The risk of developing a headache as a result of a lumbar puncture depends on a number of factors, and the incidence will therefore vary widely, depending on the populations studied and the needles and techniques that have been used (5, 6). The diameter, or gauge (gg), of the lumbar puncture needle (7), and the shape of the point (Fig. 1) appear to be the most important individual factors with a bearing on the incidence (5, 6, 8 – 12).

In a review of literature from 1966 to 2000, Evans et al. found that when needles of gauge 20 – 22 gg were used (typical of diagnostic spinal puncture) the incidence was 20 – 40 % (5). Post-dural puncture headache occurs roughly twice as often with diagnostic lumbar puncture as with spinal anaesthesia. The main reason is almost certainly that a thin needle, often with an atraumatic point (11), is usually used in spinal anaesthesia.

In 2001, Strupp et al. showed that over 12 % of 115 patients who were subjected to diagnostic lumbar puncture with a 22 gg (0.7 mm) atraumatic needle suffered post-dural puncture headache, while over 24 % of 115 who were given a lumbar puncture with a 22 gg traumatic needle suffered a headache (1). This finding provided the basis for an American recommendation to use a 22 gg atraumatic needle for diagnostic lumbar puncture (9). A later study with 58 patients has shown an even greater difference (36 % versus 3 % post-dural puncture headache) when an atraumatic needle is used (10).

International practice (11, 12) and practice at most neurological departments in Norway is not in line with these findings or with the American recommendation. An informal inquiry to all eighteen heads of neurology departments in Norway in 2011 showed that only three departments routinely used an atraumatic needle for diagnostic lumbar puncture (unpublished data).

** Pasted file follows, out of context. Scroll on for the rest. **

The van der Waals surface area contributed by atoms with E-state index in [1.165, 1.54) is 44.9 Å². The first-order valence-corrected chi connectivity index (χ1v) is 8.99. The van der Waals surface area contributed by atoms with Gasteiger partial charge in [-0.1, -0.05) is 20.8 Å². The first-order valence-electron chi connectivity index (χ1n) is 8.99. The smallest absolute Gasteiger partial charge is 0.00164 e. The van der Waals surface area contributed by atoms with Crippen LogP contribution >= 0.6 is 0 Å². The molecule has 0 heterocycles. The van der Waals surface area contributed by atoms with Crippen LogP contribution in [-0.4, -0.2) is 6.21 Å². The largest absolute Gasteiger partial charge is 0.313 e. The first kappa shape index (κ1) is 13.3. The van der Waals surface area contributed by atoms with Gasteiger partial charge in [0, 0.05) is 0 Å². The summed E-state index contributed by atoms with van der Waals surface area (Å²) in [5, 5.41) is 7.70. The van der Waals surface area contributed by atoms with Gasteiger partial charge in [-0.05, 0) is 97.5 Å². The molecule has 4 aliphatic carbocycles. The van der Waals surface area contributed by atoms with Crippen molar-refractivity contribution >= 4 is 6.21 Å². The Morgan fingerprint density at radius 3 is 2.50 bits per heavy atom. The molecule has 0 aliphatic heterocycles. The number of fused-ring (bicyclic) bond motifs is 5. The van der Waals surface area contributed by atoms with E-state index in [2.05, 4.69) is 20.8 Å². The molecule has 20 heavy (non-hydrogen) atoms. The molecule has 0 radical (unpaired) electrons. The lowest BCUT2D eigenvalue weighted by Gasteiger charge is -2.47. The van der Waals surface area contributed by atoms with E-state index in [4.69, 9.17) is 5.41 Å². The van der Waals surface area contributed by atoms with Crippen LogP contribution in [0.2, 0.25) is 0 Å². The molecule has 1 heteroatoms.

Post-dural headache may also occur in connection with unintentional dural perforation, for example in unsuccessful attempts to insert an epidural catheter in obstetric patients, but this is relatively rare (in about 1 %) (7). It is nonetheless worth noting that the majority of birthing mothers suffering a perforated dura develop post-dural puncture headache.


As a result of buoyancy in the cerebrospinal fluid, the weight of the structures in the central nervous system is reduced to around 50 g (13). The pressures and tensions on the central nervous structures are accordingly reduced to a minimum. When the patient is in a vertical position, the pressure in the cerebrospinal fluid is negative, at around –10 mm Hg (14), but this increases markedly when the patient is in a horizontal position, usually to around 7 – 15 mm Hg (15). An older explanatory model (16) for headache caused by spinal puncture is that the pressure is too low as a result of persistent spinal fluid leakage through the hole in the dura, causing traction on pain-sensitive structures (meningeal membranes, blood vessels and nerves) (17 – 19).